“He was mean and rude. But he was a great painter. I thought, nobody’s going to care about him if he dies tomorrow, and we’ll have lost one of Nebraska’s best artists. I thought somebody needs to do something. So I bought him a house and furnished it and moved him in it. I took care of him for years and provided all the things he needed to work.”

The Duncans also funded the creation of a retrospective exhibition and catalog of his work and a feature-length documentary of his life. Weaver, who died in 2018, would likely have never enjoyed such recognition in his lifetime without their intervention.

More recently, the Duncans have fallen head over heals with the work of husband and wife artists Charley Friedman and Nancy Friedemann of Lincoln.

“We love the two of them,” Robert said.

Adopting artists “is Karen’s charity,” Robert said, adding, “She likes to do help individuals where she can see the impact.” She works with a Lincoln group that gives at-risk children piano lessons. She not only helps provide lessons but she’s purchased pianos for kids to practice on in their own homes.

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A sample of the Duncans’ sculpture garden

 

The couple’s patronage of Nebraska art is legendary. They’ve been major supporters of the Sheldon Museum of Art and the International Quilt Museum in Lincoln, the Museum of Nebraska Art in Kearney and the Bemis Center for Contemporary Art and the Kaneko in Omaha.

“We both love the University (of Nebraska’s) art department,” Robert said. “Great people there. We have a lot of respect for them.”  “We buy their art, too,” Karen said.

The couple are ambassadors for Nebraska art. “There’s so much in Nebraska,” Robert said. “It’s very rich.”

The Duncans gave California artist Joseph Goldyne a sample of the state’s visual art scene after he arrived for the opening of his exhibit in Clarinda.

“He was amazed,” said Karen. Such reactions are typical of artists who come here for the first time and expect a cultural wasteland. “They just underestimate us so much.”

Another expression of the couple’s generosity is their Duncan Family Trust, which supports education and aviation-related endeavors. Daughter-in-law Connie Duncan manages it.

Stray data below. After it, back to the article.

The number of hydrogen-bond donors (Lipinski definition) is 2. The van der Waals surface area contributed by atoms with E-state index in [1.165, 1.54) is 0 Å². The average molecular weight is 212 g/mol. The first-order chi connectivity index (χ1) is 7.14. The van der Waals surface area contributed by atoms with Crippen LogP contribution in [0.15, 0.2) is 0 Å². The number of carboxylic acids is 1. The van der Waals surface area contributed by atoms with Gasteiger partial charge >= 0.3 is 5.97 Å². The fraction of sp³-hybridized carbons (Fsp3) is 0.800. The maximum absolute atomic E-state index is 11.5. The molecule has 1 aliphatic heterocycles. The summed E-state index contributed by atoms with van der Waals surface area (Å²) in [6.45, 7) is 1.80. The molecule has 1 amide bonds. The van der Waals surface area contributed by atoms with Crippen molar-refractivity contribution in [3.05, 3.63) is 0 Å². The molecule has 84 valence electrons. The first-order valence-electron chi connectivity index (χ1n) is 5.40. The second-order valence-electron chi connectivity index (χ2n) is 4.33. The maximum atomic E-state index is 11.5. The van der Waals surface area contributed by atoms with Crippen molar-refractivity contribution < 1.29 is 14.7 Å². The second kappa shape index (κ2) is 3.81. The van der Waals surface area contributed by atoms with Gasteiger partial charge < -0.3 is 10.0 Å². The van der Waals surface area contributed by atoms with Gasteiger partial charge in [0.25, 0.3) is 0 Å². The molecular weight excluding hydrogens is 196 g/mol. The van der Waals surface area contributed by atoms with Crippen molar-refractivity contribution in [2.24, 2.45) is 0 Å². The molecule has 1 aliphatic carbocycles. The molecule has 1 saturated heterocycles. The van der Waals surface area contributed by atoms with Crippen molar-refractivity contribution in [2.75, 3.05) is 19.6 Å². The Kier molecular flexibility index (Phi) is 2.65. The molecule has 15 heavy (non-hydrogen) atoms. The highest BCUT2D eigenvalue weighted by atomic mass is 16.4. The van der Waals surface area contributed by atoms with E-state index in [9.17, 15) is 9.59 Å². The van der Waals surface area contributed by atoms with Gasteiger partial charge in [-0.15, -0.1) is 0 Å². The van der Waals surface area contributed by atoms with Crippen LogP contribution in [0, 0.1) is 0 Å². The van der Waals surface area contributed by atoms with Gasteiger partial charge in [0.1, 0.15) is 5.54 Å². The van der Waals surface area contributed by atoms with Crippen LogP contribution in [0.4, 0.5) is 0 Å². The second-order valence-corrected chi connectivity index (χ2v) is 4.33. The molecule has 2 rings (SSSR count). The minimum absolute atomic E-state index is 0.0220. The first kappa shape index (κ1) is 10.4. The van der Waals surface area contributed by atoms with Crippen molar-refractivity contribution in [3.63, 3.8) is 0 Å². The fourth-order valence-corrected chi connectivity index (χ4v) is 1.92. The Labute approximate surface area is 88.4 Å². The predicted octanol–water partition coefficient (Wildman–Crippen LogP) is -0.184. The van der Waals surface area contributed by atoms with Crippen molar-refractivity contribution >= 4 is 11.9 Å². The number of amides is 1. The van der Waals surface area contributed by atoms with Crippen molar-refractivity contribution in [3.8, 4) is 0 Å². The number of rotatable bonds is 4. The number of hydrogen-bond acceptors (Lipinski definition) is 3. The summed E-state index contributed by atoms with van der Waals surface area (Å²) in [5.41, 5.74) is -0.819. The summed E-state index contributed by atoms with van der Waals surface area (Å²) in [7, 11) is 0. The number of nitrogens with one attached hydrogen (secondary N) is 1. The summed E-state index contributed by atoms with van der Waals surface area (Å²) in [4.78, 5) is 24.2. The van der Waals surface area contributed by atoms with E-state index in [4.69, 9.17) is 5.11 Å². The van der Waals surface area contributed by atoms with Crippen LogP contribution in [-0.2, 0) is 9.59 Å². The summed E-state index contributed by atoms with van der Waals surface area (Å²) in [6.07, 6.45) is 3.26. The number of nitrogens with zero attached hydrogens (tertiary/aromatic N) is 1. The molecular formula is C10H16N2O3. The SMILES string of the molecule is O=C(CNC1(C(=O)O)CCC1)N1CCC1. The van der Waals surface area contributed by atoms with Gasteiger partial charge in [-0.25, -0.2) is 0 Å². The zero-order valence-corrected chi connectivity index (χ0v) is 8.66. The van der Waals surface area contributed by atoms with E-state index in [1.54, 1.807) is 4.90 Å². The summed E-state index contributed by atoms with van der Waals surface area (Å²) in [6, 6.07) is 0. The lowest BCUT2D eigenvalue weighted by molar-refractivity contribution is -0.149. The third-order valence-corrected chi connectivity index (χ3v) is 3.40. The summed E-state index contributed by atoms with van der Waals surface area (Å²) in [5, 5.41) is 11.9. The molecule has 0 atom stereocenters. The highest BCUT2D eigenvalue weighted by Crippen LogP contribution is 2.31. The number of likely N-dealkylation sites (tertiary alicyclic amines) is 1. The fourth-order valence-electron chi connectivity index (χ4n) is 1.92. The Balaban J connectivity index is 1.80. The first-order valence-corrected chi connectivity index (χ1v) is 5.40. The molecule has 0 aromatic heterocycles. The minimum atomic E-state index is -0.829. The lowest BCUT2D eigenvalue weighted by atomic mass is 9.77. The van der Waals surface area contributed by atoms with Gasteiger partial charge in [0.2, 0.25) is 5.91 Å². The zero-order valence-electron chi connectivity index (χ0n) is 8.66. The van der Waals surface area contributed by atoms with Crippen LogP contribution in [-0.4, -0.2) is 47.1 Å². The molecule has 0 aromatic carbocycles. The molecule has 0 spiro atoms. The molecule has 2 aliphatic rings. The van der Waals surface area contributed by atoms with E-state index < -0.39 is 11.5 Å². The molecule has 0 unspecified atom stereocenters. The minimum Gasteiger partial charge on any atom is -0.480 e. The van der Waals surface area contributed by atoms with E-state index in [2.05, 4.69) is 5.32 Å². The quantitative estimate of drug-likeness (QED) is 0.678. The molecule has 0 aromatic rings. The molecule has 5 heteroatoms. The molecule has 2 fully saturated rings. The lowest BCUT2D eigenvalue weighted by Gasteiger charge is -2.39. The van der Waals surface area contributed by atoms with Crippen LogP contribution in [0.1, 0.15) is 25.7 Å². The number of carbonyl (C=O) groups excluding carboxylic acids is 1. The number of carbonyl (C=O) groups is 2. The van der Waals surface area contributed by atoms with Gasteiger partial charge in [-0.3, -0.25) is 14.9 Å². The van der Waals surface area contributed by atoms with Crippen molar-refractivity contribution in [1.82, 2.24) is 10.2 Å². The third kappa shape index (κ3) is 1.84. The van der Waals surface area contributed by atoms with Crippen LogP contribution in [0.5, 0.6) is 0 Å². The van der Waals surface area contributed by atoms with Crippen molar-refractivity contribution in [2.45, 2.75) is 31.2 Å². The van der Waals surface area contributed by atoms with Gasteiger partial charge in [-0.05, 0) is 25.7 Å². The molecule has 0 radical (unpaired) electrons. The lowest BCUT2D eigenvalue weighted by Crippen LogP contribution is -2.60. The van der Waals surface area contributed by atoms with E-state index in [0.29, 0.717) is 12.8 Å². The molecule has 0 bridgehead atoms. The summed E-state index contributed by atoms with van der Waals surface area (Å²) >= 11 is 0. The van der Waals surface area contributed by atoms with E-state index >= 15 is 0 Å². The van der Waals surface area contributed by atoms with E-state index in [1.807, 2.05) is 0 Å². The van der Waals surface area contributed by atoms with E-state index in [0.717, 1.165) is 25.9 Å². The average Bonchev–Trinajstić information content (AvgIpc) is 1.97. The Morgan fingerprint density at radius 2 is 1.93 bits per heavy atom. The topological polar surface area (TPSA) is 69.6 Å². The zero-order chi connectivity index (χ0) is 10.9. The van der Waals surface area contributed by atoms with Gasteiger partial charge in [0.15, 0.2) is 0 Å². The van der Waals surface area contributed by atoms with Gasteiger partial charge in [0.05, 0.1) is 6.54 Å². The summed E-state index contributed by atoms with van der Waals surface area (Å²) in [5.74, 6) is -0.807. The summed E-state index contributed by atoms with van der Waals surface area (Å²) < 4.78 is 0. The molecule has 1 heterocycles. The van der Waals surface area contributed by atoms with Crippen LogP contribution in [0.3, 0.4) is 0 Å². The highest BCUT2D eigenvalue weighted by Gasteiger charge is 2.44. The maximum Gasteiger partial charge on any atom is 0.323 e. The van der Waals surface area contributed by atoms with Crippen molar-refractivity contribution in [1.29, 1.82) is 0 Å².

“The company funds part of that and part is supported by funds we’ve set up at the Lincoln Community Foundation,” Robert explained. “People apply to it. The most important part of that is an employee scholarship fund.”

For all their good works and all the jobs created by Duncan Aviation, the thing that most intrigues people about the couple is the collection they’ve built. It’s a never-ending source of inquiries from scholars, collectors and journalists. Robert Duncan has a theory why he and Karen took it to so emphatically.

“I know that both of us have a collecting gene, We have collecting in our souls because as children we collected (her, butterflies; him. cereal box prizes). As adults, we collect a lot of things.”

Her first edition American novel collection numbers some 10,000 volumes. She has a large handwoven basket collection.

Her own literary efforts didn’t begin with the children’s book. She earlier authored “Pieces of Me,” a book meant only for her grandchildren. “It’s vignettes from my life. I wanted them to know I was once their age and i did some stupid things just like all teenagers do.”

“If I can get myself organized I’m thinking of doing a second Chica book about her Nebraska friends (the fox, raccoon and hawk Chica frolicked with on the property).

The collecting gene seems inherited by the Duncans’ two adult children, Todd and Paige.

“They have an interest and they both collect,” Robert said. “I don’t think they’re interested in shouldering the burden of this collection.”

“No,” added Karen. “Besides, they’ve got our art in their houses. We said, come pick out whatever you want, and they picked out good pieces. They grew up surrounded by it. They knew what to pick.”

As the collection’s grown ever larger, Karen said, “this has all gotten very complicated.” Thousands of works, multiple sites, plus storage, security, insurance details. They stay at it though because it’s still “fun.”

Collecting keeps them engaged with all the research and travel required. The 76-year-olds not only preach the benefits of mental and physical activity, they live it. He still rides motorcycles and pilots planes. She’s turned weight-lifting for exercise into competing in powerlifting meets. She’s also a gourmet cook and an expert at Ikebana (Japanese flower arranging).

Much like the work they collect, they are singular in their boundless curiosity. Mastering the art of living may be their greatest legacy.

Read more of Leo Adam Biga’s work at leoadambiga.com.